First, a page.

After seizing the domain and servers of Silk Road – a black market, eBay-like online bazaar for heroin, ecstasy, other illegal drugs and every known type of prescription drugs – federal prosecutors on Wednesday released two separate set of charges against its alleged kingpin.
That man is 29-year-old Ross William Ulbricht, allegedly aka Dread Pirate Roberts, DPR, or Silk Road, among other aliases.
In the court documents – an affidavit from FBI agent Christopher Tarbell and a criminal complaint against Ulbricht filed in the state of Maryland, Ulbricht is accused of narcotics trafficking, money laundering, hacking, and of attempted murder by paying $80,000 to have a former employee killed.
The intended victim was a Silk Road employee who, Ulbricht allegedly feared, would turn him in to law enforcement.
Ulbricht allegedly contracted a hitman – in actuality, an undercover agent who then provided faked photos of the purported murder.
Another intended victim was somebody who, prosecutors say, was a Silk Road user who was trying to blackmail Ulbricht after hacking one of the site’s vendors and learning the identities of thousands of the site’s users.
Officials have been unable to confirm that killing, for which Ulbricht allegedly paid $150,000.
Prosecutors on Wednesday estimated that the illegal drug empire – a forum for making matches between drug dealers and buyers worldwide – saw $1.2 billion in sales over the last three years, earning its alleged founder $80 million.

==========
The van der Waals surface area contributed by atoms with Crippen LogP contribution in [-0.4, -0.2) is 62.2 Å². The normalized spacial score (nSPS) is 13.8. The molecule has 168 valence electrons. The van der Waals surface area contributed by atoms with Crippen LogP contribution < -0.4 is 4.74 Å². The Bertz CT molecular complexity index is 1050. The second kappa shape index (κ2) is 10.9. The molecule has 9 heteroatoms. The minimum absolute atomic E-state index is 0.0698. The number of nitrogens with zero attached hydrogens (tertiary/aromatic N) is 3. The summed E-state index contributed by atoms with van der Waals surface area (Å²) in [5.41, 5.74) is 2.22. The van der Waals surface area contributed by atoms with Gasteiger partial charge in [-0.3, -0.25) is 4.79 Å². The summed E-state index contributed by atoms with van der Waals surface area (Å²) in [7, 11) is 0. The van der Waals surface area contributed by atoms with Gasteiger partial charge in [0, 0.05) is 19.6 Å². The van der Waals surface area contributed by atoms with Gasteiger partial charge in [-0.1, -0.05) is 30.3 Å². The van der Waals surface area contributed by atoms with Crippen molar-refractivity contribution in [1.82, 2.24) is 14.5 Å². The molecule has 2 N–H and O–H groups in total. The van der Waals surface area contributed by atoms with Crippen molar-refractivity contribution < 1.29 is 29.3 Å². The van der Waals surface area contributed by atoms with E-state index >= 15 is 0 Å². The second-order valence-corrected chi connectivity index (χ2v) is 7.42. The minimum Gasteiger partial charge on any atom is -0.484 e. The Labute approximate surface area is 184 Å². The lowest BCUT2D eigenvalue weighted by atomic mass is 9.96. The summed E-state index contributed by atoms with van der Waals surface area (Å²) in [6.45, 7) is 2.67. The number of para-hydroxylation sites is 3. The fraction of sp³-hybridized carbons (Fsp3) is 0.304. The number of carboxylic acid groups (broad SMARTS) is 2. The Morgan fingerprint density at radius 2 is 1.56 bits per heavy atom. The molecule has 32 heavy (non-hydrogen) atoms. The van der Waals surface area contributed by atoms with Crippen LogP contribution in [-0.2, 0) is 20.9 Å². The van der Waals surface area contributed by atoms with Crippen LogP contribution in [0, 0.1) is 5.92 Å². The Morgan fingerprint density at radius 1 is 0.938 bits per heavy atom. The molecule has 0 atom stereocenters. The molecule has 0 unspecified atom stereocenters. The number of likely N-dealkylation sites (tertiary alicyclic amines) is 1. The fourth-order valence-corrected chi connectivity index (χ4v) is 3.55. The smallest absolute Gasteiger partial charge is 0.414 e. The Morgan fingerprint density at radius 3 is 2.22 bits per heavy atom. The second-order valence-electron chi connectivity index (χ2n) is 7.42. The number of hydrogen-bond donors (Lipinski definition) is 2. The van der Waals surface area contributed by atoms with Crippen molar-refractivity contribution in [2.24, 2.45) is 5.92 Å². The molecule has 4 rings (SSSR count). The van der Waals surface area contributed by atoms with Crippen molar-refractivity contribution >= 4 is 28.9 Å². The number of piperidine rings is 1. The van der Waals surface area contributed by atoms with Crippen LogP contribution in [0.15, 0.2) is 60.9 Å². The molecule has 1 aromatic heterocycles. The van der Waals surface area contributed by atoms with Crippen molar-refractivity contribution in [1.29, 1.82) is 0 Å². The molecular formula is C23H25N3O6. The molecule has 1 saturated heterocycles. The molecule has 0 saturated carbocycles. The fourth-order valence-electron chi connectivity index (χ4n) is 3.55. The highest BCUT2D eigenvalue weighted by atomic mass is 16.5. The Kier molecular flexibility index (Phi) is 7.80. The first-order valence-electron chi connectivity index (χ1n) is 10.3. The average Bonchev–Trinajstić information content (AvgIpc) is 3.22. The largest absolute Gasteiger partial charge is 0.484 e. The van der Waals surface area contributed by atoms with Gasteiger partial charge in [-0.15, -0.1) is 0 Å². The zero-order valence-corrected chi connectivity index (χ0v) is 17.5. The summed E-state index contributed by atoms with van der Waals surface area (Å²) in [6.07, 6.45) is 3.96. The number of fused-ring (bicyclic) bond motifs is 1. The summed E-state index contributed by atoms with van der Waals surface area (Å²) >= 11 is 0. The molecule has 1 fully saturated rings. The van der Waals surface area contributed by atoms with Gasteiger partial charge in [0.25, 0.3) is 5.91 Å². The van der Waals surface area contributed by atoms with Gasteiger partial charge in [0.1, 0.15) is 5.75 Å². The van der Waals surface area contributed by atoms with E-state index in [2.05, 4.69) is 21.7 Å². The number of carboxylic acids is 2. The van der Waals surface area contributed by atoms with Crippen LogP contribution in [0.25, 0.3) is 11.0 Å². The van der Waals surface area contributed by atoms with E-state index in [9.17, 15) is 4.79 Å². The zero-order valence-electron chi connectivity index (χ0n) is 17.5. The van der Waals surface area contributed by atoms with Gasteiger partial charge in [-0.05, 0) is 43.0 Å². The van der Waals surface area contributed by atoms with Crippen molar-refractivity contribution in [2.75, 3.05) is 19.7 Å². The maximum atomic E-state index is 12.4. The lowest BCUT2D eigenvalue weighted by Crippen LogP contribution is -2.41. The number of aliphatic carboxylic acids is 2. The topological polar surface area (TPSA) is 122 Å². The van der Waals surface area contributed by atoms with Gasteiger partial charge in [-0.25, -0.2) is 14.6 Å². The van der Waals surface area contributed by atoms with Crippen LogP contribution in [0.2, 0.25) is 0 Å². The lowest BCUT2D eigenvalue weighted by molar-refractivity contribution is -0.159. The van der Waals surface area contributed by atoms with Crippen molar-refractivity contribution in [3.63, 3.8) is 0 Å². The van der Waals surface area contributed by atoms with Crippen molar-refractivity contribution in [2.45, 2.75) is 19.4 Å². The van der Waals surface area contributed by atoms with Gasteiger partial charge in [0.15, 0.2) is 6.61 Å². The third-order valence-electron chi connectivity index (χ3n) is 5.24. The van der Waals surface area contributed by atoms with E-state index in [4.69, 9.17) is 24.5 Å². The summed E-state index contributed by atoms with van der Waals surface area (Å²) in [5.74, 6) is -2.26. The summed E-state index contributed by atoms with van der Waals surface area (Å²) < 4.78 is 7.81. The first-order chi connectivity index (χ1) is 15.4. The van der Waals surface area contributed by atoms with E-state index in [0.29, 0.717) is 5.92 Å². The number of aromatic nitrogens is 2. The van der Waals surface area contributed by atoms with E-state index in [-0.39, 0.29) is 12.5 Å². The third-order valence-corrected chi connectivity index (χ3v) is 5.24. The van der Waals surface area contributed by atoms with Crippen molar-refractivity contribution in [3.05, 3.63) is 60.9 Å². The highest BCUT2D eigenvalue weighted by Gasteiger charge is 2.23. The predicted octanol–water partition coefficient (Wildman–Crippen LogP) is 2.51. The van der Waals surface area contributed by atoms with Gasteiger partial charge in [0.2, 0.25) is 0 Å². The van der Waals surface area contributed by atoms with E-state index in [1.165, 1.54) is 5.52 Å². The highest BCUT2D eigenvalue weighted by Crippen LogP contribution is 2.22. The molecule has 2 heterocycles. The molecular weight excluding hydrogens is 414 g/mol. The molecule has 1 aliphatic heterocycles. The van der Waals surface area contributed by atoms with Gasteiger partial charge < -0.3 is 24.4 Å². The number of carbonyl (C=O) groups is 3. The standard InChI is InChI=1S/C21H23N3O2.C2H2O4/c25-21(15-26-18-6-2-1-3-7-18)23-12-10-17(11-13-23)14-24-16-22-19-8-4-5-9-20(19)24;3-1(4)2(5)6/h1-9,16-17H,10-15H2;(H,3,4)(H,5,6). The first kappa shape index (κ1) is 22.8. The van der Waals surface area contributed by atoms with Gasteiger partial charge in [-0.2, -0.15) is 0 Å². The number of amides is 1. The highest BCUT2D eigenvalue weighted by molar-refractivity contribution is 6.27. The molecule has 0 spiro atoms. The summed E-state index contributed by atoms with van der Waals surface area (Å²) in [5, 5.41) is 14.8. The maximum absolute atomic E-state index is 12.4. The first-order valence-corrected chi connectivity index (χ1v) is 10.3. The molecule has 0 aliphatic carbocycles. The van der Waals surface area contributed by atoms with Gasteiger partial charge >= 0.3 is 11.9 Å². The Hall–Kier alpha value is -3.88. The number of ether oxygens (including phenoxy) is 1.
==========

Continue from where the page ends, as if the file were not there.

For his part, whoever’s behind Silk Road, be it Ulbricht or not, has claimed that there were simply no victims left in the wake of its dealings.
When Forbes’s Andy Greenberg in August interviewed the Dread Pirate Roberts persona behind Silk Road, he described the drug market as a “victimless libertarian experiment.”
In a collection of DPR’s writings that Forbes posted in April, the Silk Road founder described the market in economic terms:
Silk Road was founded on libertarian principles and continues to be operated on them. It is a great idea and a great practical system…It is not a utopia. It is regulated by market forces, not a central power (even I am subject to market forces by my competition. No one is forced to be here). The same principles that have allowed Silk Road to flourish can and do work anywhere human beings come together. The only difference is that the State is unable to get its thieving murderous mitts on it. [10/1/2012]
He also takes aim against the US War on Drugs, the potential for drug cartels to form on Silk Road, the “heroes” who risked their lives and liberty selling drugs on the market, issues of trust, whether he founded Silk Road just to make money, and much more.
It’s makes an interesting read if you’re open to libertarian notions – is drug usage a victimless crime? Are drug laws inflicted on us by governments that should, perhaps, spend their resources elsewhere?
DPR expressed a noble desire to help others:
I just want to look back on my life and know that I did something worthwhile that helped people.
The thing is, Ulbricht intended to leave bodies in his wake, prosecutors allege. That’s hardly victimless, if it proves true, and it certainly points to the downside of a market that functions outside of the law.
Laws can be darn good. They dissuade people from killing each other, for one thing.
Ulbricht is being held without bail. According to the Los Angeles Times, he appeared briefly on Wednesday in federal court in San Francisco but did not enter a plea.
He’s scheduled to return to court Friday.